Despite all the hype surrounding the "war against cancer," many cancers remain incurable, and the people coping with them need some other terms to describe their sense of themselves. Approximately 40 percent of the American population will get a form of cancer; half of them (roughly 20 percent) do not survive. There must be (and must have been) quite a few people who have known themselves not to be survivors. What should we call patients up against these numbers? If some of us are not cancer survivors before our dying, are we cancer contenders? Cancer lifers, cancer dealers, cancer mavens, grits? As I eagerly await any and all suggestions, I ponder the various lexicons that mystify or vex people trying to keep a sense of self intact after dire diagnoses and sometimes draconian treatments.
If commonly used words pose a problem, so do arcane, ugly and incomprehensible lexicons that may serve the needs of medical specialists, but prove trying for many patients who have no idea what "creatinine" or "platelets," "neutrophil counts" or "ecog status" really mean. In the 2010 novel "The Sickness," by the Venezuelan writer Alberto Barrera Tyszka, a physician whose father is dying of lung cancer "finds the clinical terms unbearable," forming "part of a pretentious, useless dictionary":
neoplasty, exeresis staphylococcal empyema
pleural empyema anastomosis iliocolostomy
biopsy haemostasis prothesis laparotomy
ischemia lithiasis.
Just as incomprehensible, the acronyms resounding in hospital halls and rooms - PIC, CT, BRAC, PSA, GOG, CA-125, NPO, PEG, NG, PTN, PK, HER2, DCIS, LCIS - need to be translated for the ordinary listener, or they degenerate into an unpalatable alphabet soup.
And then consider the sometimes hilariously inappropriate languages of friends and relatives responding to a diagnosis, which happily make the members of my support group laugh.
"What a tragedy for your children," Diane reports one acquaintance exclaiming - an excellent example of what I would call predatory pre-grieving.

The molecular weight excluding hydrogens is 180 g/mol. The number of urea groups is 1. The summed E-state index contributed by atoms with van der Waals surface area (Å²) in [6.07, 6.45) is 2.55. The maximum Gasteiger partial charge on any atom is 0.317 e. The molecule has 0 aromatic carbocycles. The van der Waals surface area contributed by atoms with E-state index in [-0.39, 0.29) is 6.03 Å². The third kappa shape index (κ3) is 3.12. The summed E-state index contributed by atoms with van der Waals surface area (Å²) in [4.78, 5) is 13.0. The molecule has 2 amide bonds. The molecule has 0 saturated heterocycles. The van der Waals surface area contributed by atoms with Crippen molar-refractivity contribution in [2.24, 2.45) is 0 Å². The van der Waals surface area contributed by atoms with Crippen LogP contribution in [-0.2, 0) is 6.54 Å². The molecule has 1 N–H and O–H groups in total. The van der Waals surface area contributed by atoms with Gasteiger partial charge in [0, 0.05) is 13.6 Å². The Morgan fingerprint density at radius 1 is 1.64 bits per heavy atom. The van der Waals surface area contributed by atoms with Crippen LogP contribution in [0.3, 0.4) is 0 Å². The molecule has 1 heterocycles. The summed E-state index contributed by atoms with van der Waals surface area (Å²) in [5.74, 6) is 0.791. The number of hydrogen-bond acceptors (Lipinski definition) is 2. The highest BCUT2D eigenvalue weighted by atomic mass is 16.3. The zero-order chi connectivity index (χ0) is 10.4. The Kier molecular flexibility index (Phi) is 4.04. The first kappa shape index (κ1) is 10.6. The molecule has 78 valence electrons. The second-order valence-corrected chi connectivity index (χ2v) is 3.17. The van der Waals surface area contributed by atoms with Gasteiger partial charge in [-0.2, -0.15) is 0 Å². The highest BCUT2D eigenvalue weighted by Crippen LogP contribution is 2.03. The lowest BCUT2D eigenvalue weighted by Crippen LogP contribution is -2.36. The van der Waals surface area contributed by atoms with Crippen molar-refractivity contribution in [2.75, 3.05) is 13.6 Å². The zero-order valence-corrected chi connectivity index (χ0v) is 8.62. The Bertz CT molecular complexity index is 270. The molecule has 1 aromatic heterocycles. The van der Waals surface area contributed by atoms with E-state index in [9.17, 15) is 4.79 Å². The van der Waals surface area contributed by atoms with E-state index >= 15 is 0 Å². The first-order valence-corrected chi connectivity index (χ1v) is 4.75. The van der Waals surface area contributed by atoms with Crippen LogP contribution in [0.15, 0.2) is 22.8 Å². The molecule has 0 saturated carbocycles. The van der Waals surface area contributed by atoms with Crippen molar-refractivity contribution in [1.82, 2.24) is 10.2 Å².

Or "You should have gone to M.D. Anderson," which is a nice instance of the know-it-all with information after the fact.
Or "You look great. Just eat your flaxseeds, and you'll be fine," a rejoinder of indefatigable optimism that some of us find off-putting.
Even frequently used rubrics can mask complex realities. Take, for example, our usual categories of "remission" versus "recurrence." Often patients who feel perfectly well believe they are in a remission until their physician informs them that some sort of blood test or body scan proves that the cancer has returned.
The language of remission and recurrence makes it seem as if the cancer is gone, then back. But the hide-and-seek in many case histories suggests that while a number of cancers recede, they do not disappear. Some people live during long periods of contestation in which treatments continue to exert their sway, but the cancer does too.
Perhaps we need a word for that murky in-between zone that a number of us inhabit daily.
Susan Gubar is a distinguished emerita professor of English at Indiana University and the author of "Memoir of a Debulked Woman," which explores her experience with ovarian cancer and the need for better detection tools and treatments.

The Body: Visual AIDS Web Gallery: Art, AIDS and Activism -- Frank Moore

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Wednesday, September 5, 2012

Making medical theatre | University Affairs

In the past few years, Petra Duncan has struggled with everything from schizophrenia to diabetes to Parkinson's disease, and has broken every bone in her body. No, she's not extremely unlucky – Ms. Duncan is a standardized patient educator who recruits and trains individuals to act as simulated patients, also called "standardized" patients, on behalf of the University of Alberta's health sciences council.